The prevailing narrative seems to be that the United States lags behind Europe in addressing issues like fuel economy and emissions. U.S. regulatory standards are seen as not as rigorous as those used in the European Union. Cars sold in the European market get better gas/diesel mileage and put out less supposedly harmful carbon dioxide and other products of combustion. Now, the Economist is reporting that an environmental group is claiming that the Euro standards are a bit of a sham because the system in Europe allows automakers to game the testing procedures, resulting in poorer real-world performance than that indicated by testing.

(Read More…)

By on September 26, 2014

Mercedes SL With R134a

After months of investigation regarding the German government’s support of Daimler’s continued use of R134a — in violation of a law mandating use of refrigerants “with a global warming potential no more than 150 times that of carbon dioxide” — the European Commission has given Germany two months to comply with the law, or be fined and taken to court.

(Read More…)

By on May 1, 2014

2014 Mercedes CLA

Though the European Environment Agency proclaimed new cars sold throughout the European Union in 2013 as being 4 percent cleaner than those sold in 2012, an environmentalist group says testing loopholes are the cause behind the results.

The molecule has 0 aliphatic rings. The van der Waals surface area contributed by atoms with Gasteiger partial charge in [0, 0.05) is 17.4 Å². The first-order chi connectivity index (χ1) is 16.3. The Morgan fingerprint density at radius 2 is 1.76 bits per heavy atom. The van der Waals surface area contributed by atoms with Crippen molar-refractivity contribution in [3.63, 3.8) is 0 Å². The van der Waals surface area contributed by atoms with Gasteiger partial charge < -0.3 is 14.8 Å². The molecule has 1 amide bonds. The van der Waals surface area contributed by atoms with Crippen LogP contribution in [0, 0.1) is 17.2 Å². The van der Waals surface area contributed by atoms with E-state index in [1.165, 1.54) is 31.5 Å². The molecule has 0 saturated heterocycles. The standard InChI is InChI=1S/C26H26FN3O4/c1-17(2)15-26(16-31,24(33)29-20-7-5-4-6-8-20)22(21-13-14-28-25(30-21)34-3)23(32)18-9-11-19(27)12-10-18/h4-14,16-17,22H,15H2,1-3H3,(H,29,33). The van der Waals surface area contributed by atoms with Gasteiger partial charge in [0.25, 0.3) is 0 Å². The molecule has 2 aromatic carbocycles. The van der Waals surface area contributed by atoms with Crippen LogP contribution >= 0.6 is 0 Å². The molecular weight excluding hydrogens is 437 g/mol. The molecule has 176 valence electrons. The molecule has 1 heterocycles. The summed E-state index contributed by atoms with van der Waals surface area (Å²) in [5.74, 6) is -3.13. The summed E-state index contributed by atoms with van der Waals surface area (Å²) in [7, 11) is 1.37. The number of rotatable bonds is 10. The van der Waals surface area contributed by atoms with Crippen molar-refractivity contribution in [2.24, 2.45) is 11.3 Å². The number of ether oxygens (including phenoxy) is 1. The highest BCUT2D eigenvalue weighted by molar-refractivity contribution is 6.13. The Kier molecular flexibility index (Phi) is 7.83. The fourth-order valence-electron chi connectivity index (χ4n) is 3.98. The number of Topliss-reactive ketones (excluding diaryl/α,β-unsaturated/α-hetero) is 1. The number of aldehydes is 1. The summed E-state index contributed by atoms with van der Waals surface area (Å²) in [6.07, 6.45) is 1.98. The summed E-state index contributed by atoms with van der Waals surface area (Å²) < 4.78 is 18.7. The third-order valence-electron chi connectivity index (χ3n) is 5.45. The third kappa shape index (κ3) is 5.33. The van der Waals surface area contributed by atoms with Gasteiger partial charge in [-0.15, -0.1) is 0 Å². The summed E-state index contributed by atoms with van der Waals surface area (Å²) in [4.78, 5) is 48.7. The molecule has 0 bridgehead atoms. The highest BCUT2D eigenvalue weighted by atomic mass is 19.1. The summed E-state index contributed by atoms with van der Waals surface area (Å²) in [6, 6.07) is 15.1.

(Read More…)

By on March 11, 2014

Automotive Refrigerants

An automotive coolant Daimler claims is too dangerous to use in their vehicles, despite the warnings from the European Union to cease usage of an older coolant considered harmful to the environment, was found to be safe according to a report made by EU scientists.

(Read More…)

By on January 24, 2014

DCF 1.0

The legal struggle has heated up between Daimler and the European Commission over the automaker’s continued use of R134a air conditioning refrigerant, which has been banned by the EU, in some of its models. “We are opening a procedure against Germany. This is not a final decision by the Commission,” EU industry commissioner Antonio Tajani said.

Germany has two months to respond. The procedure for adjudicating the violation of EU rules is a multi-step process which normally takes months. The German government is backing Mercedes-Benz and the dispute could ultimately end up in the European Court of Justice, with the possibility of heavy fines and the recall of about 130,000 Mercedes-Benz A-Class, B class, CLA and SL cars. (Read More…)